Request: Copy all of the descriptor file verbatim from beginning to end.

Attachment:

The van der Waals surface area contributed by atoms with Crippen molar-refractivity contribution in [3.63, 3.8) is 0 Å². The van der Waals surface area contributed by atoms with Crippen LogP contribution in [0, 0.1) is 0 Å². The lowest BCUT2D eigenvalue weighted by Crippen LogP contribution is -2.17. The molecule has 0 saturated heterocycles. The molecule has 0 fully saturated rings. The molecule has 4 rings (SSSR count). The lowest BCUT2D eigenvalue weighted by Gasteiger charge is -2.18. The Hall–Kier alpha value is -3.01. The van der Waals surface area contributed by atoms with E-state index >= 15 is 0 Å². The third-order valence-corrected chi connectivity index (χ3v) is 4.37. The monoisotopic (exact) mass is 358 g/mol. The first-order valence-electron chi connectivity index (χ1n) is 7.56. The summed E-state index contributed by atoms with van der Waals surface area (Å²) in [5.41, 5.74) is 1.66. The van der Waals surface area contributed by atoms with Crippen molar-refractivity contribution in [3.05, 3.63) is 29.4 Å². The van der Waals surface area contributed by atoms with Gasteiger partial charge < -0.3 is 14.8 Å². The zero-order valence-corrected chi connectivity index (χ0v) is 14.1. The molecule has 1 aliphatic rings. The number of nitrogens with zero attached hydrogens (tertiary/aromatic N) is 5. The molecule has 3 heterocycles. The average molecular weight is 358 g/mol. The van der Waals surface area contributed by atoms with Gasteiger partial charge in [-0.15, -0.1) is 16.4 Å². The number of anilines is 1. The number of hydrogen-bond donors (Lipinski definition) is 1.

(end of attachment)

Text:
The van der Waals surface area contributed by atoms with Crippen molar-refractivity contribution in [3.63, 3.8) is 0 Å². The van der Waals surface area contributed by atoms with Crippen LogP contribution in [0, 0.1) is 0 Å². The lowest BCUT2D eigenvalue weighted by Crippen LogP contribution is -2.17. The molecule has 0 saturated heterocycles. The molecule has 0 fully saturated rings. The molecule has 4 rings (SSSR count). The lowest BCUT2D eigenvalue weighted by Gasteiger charge is -2.18. The Hall–Kier alpha value is -3.01. The van der Waals surface area contributed by atoms with E-state index >= 15 is 0 Å². The third-order valence-corrected chi connectivity index (χ3v) is 4.37. The monoisotopic (exact) mass is 358 g/mol. The first-order valence-electron chi connectivity index (χ1n) is 7.56. The summed E-state index contributed by atoms with van der Waals surface area (Å²) in [5.41, 5.74) is 1.66. The van der Waals surface area contributed by atoms with Crippen molar-refractivity contribution in [3.05, 3.63) is 29.4 Å². The van der Waals surface area contributed by atoms with Gasteiger partial charge < -0.3 is 14.8 Å². The zero-order valence-corrected chi connectivity index (χ0v) is 14.1. The molecule has 1 aliphatic rings. The number of nitrogens with zero attached hydrogens (tertiary/aromatic N) is 5. The molecule has 3 heterocycles. The average molecular weight is 358 g/mol. The van der Waals surface area contributed by atoms with Gasteiger partial charge in [-0.15, -0.1) is 16.4 Å². The number of anilines is 1. The number of hydrogen-bond donors (Lipinski definition) is 1.